Russia has been accused of meddling in US elections since at least 2016. Enter Yevgeny Prigozhin, a Russian oligarch and close ally of President Vladimir Putin – also known as "Putin's chef." He's also the founder of the Wagner Group, a mercenary group accused of human rights abuses. Prigozhin was charged with conspiracy to defraud the US in 2018 for election interference. The US has also sanctioned him for funding the Internet Research Agency, a Russian "troll farm" that spread misinformation with fake accounts on social media to influence millions of US voters.
In a Telegram post on Monday (the day before the US midterm elections), Prigozhin seemed to admit that he had interfered with US elections and would continue to do so. He had previously denied his involvement in US elections, and this is the first admission from someone accused by Washington of meddling in the US election process. Although he's close to the Kremlin, he's not actually within the Russian government. So, US officials have said he's attempting to gain more influence and power in Russia.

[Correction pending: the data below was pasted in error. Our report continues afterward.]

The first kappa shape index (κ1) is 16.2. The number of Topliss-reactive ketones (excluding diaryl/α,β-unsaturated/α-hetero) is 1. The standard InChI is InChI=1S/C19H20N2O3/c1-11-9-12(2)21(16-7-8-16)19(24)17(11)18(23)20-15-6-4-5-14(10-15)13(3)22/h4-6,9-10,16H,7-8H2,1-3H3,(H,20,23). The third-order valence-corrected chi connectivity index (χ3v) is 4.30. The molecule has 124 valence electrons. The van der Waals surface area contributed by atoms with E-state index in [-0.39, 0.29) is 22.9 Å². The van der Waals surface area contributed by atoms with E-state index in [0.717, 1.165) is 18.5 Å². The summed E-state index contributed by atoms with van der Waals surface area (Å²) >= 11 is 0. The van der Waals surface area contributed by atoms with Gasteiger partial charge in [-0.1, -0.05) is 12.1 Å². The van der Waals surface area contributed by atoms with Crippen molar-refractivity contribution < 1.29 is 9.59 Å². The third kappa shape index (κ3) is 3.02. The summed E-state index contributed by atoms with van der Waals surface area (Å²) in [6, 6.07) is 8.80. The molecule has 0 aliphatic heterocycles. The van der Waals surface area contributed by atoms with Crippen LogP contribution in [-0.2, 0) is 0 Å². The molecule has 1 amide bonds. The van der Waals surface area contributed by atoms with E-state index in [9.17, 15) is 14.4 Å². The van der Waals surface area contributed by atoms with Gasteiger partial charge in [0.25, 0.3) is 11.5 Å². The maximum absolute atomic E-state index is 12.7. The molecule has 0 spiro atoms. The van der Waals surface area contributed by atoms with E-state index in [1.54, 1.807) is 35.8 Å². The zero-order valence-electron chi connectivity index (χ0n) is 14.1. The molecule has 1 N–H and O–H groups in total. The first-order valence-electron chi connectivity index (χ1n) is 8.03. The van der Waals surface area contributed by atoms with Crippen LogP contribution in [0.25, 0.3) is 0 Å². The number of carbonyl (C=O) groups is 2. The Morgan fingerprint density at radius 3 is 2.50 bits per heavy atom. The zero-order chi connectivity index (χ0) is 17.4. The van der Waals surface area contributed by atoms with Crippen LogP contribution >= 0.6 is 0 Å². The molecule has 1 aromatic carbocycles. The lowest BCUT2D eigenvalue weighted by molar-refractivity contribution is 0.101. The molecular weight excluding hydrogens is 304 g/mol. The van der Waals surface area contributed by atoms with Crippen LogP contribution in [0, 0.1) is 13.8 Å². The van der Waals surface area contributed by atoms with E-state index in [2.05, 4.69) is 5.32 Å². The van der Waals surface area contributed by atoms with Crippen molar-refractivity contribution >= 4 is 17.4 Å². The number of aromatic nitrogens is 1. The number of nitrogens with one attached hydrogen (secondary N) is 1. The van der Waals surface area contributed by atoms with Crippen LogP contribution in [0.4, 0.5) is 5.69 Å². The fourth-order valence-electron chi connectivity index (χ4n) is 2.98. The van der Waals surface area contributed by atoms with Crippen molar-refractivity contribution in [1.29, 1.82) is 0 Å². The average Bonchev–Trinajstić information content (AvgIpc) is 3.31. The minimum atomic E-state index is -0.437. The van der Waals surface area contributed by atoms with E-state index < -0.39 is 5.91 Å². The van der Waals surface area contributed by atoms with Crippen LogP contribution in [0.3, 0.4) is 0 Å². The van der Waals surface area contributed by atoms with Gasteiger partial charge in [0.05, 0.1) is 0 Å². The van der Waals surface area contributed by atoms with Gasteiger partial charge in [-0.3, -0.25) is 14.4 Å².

"Gentlemen, we have interfered, are interfering and will interfere," said Prigozhin on social media on Monday. "Carefully, precisely, surgically and in our own way, as we know how to do."
"How low the Western information and political environment has fallen if a restauranteur from Russia could influence elections in the United States or a European country," Russian President Putin said in June, referring to Prigozhin.
"We also know that part of Russia's efforts includes promoting narratives aimed at undermining democracy and sowing division and discord. It's not surprising that Russia would be highlighting their attempted efforts and fabricating a story about their successes on the eve of an election," said White House press secretary Karine Jean-Pierre.